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Three years ago, Harvard investigators began collecting videos and computer files from the lab of Marc D. Hauser, the popular psychology professor and best-selling author.
But the investigation was kept under wraps by the University until, facing media scrutiny, Faculty of Arts and Sciences Dean Michael D. Smith confirmed in August that an internal investigation had found Hauser “solely responsible for eight counts of scientific misconduct.”
As speculation abounded on the type of “scientific misconduct”—which Harvard defines as fabrication, falsification, or plagiarism—the professor took a leave of absence and retreated to his home on Cape Cod to work on his new book.
Because Hauser received federal funding for his research, the committee in charge of the Harvard investigation turned over its findings to the Office of Research Integrity in accordance with federal policy.
Now, despite a condemning internal investigation, Harvard finds itself in the unfamiliar position of waiting for another body to dictate the future of a professor who was once a prized member of its faculty.
Smith has been silent on the details of Hauser’s case since confirming the “eight counts of misconduct.”
But he said at the time that ORI regulations dictated what information could be released.
“Funding agency regulations govern our process during the investigation and our obligations after our investigation is complete,” he wrote in an Aug. 20 letter to the Faculty.
The investigation found fault in three of Hauser’s published articles, leading to the retraction of one and the correction of two others to edit or remove unsupported findings, Smith said. In five other instances, the studies called into question either remained unpublished or were corrected before publication.
Beyond these findings, the University has not commented on the federal investigation or the precise nature of Hauser’s misconduct.
“Our investigative process will not succeed if individuals do not have complete confidence that their identities can be protected,” Smith wrote at the time.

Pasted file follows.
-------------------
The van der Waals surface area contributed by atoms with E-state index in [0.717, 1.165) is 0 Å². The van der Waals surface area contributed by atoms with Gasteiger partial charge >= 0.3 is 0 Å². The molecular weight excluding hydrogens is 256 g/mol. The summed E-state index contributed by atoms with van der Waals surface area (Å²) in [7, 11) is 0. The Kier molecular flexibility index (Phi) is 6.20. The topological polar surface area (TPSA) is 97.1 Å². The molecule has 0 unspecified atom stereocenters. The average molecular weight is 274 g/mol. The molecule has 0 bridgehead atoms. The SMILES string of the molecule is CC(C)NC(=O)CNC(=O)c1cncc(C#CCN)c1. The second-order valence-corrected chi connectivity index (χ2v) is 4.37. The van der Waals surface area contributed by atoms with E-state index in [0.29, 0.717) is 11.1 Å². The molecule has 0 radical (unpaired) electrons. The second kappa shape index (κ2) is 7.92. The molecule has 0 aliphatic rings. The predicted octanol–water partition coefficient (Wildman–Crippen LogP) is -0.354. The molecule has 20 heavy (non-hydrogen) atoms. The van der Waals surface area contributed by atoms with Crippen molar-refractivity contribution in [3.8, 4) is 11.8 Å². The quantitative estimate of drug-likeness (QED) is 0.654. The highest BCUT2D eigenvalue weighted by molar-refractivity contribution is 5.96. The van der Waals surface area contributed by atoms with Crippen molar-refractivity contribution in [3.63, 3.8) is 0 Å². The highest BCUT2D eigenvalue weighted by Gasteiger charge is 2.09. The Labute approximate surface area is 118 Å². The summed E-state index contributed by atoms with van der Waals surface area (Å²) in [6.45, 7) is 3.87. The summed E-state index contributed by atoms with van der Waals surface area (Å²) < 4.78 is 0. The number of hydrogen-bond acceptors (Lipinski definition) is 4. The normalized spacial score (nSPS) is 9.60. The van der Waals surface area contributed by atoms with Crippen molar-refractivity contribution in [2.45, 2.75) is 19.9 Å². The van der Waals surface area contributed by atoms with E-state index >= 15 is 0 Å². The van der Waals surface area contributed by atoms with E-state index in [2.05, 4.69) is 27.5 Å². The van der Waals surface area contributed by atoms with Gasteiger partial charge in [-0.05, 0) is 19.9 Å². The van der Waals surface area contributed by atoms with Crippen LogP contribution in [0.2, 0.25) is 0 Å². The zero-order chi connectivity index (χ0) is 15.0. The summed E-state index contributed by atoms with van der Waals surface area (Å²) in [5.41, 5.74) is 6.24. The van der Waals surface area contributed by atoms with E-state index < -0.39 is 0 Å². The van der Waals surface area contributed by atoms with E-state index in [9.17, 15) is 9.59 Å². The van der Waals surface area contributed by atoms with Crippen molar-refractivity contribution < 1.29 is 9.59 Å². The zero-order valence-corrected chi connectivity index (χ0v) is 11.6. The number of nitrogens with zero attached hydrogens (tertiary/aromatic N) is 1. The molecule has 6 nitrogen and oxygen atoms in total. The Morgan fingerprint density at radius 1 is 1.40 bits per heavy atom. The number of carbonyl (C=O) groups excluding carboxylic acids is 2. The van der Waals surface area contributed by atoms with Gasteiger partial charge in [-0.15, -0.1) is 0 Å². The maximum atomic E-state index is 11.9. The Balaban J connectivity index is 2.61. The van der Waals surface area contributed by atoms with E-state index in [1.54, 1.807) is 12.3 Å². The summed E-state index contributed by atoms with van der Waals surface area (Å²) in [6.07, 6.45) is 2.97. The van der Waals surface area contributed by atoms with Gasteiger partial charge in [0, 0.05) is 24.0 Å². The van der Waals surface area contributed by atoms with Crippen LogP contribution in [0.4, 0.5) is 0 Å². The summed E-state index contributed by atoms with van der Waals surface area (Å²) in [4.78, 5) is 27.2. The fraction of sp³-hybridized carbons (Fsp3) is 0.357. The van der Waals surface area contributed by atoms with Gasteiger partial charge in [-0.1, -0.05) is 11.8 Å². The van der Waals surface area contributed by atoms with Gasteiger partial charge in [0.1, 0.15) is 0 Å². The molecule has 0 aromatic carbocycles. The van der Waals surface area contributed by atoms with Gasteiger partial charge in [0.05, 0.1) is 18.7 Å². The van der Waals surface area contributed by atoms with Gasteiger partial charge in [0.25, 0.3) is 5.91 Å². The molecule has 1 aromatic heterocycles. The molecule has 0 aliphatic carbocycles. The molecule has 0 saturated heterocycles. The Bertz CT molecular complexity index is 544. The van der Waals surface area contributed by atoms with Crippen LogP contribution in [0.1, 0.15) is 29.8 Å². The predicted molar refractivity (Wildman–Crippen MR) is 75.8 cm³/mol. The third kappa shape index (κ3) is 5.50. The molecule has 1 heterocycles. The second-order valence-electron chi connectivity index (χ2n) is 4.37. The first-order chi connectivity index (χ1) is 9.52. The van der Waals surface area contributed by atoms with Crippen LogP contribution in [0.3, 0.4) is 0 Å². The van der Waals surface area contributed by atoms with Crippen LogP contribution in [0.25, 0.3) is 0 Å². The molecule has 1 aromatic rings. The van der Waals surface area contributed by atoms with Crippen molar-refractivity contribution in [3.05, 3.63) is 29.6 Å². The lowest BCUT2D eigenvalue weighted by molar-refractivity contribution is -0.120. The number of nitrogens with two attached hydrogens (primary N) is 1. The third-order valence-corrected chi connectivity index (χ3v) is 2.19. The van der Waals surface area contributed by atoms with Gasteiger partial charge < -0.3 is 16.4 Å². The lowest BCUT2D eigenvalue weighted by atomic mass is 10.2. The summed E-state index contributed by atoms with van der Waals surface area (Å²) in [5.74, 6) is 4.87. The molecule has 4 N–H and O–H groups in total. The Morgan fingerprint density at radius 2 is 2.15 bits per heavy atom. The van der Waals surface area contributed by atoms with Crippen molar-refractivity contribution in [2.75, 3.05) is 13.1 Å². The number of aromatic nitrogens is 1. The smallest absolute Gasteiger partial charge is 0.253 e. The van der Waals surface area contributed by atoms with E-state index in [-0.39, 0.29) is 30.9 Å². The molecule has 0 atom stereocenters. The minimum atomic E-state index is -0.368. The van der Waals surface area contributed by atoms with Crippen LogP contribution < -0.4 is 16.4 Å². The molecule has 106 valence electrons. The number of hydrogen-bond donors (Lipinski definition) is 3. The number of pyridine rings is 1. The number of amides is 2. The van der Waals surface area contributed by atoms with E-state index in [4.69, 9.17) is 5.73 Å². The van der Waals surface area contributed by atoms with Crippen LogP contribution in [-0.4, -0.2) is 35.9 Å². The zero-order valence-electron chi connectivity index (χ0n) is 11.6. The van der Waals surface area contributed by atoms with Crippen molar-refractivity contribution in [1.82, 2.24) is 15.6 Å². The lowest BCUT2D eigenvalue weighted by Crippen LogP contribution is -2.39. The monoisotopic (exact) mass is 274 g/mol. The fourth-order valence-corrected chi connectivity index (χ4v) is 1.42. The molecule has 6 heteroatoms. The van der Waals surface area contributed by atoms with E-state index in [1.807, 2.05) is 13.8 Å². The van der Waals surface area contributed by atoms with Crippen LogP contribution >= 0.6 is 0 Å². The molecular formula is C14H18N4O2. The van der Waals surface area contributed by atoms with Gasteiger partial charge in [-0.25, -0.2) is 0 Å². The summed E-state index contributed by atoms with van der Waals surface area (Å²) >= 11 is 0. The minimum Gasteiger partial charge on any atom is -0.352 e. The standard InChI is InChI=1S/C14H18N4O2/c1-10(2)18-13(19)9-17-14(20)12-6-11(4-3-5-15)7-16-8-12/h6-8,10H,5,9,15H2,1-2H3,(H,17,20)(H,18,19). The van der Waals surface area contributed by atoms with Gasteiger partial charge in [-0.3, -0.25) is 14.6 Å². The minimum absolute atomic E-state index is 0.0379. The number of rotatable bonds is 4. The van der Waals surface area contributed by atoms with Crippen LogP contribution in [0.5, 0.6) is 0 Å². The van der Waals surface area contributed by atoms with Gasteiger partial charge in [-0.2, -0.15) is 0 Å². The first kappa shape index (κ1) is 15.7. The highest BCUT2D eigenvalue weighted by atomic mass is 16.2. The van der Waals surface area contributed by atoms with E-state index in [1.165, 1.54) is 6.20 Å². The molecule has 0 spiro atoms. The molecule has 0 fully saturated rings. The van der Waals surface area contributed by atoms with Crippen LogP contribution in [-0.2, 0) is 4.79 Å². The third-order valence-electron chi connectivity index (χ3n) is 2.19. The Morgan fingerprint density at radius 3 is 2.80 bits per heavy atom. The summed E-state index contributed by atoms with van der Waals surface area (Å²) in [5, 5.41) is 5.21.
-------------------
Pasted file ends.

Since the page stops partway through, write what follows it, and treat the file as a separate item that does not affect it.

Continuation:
Following calls for greater transparency, Smith said in the letter that he would create a committee to review Harvard’s policies regarding academic misconduct and the level of secrecy surrounding the process. The University’s Office of the Provost has since led the committee.
“The Provost’s office determined that the issues of concern were not unique to the FAS and established a committee to review communications and confidentiality policies related to potential instances of academic misconduct from a University-wide perspective,” wrote FAS spokesperson Jeff Neal in a statement. The committee is expected to make recommendations to the Provost this summer, he said.
‘AN EPISTEMIC BIND’
Nine months after the federal investigation became public, Psychology Department Chair Susan E. Carey ’64 threw her hands up in frustration.
“It could take seven years,” she said in an interview with The Crimson last week. “It’s really, really a mess.”
An ORI investigation into a case like Hauser’s typically takes weeks to months to reach its conclusions, according to Ann Bradley, a spokeswoman for the ORI. But if Hauser chooses to appeal the body’s findings, the process could drag into years, Bradley said.
While the federal body conducts its own investigation and reviews Harvard’s findings, the Psychology Department has been forced into a waiting game.
Carey said that she has not been made privy to the details of the University’s investigation.
But in February, the Psychology Department—whose jurisdiction extends to Hauser’s courses but not to his research—barred Hauser from teaching and advising in the 2011-2012 academic year.
Carey said that Harvard’s findings of “misconduct” provided sufficient grounds to prohibit Hauser from teaching.
But until more information on the nature of the misconduct is revealed, Carey says the department will refrain from making a long-term decision.